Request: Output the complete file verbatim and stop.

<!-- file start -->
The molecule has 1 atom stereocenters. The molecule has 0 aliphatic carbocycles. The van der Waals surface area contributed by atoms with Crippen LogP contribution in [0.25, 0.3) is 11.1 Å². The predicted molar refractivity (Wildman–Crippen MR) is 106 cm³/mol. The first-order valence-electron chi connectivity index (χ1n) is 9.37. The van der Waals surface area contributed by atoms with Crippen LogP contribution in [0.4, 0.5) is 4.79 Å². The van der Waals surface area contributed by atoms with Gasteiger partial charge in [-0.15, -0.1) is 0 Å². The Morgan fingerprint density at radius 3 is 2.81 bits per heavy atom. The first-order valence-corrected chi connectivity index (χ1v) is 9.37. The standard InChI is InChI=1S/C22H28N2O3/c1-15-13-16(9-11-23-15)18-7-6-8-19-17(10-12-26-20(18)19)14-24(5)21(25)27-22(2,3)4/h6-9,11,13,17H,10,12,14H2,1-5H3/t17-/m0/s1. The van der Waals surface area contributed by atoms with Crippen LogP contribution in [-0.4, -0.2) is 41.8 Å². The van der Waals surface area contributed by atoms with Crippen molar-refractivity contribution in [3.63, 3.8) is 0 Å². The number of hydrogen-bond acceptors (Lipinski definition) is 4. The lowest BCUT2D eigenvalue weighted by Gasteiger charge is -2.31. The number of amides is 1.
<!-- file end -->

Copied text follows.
The molecule has 1 atom stereocenters. The molecule has 0 aliphatic carbocycles. The van der Waals surface area contributed by atoms with Crippen LogP contribution in [0.25, 0.3) is 11.1 Å². The predicted molar refractivity (Wildman–Crippen MR) is 106 cm³/mol. The first-order valence-electron chi connectivity index (χ1n) is 9.37. The van der Waals surface area contributed by atoms with Crippen LogP contribution in [0.4, 0.5) is 4.79 Å². The van der Waals surface area contributed by atoms with Gasteiger partial charge in [-0.15, -0.1) is 0 Å². The Morgan fingerprint density at radius 3 is 2.81 bits per heavy atom. The first-order valence-corrected chi connectivity index (χ1v) is 9.37. The standard InChI is InChI=1S/C22H28N2O3/c1-15-13-16(9-11-23-15)18-7-6-8-19-17(10-12-26-20(18)19)14-24(5)21(25)27-22(2,3)4/h6-9,11,13,17H,10,12,14H2,1-5H3/t17-/m0/s1. The van der Waals surface area contributed by atoms with Crippen LogP contribution in [-0.4, -0.2) is 41.8 Å². The van der Waals surface area contributed by atoms with Crippen molar-refractivity contribution in [3.63, 3.8) is 0 Å². The number of hydrogen-bond acceptors (Lipinski definition) is 4. The lowest BCUT2D eigenvalue weighted by Gasteiger charge is -2.31. The number of amides is 1.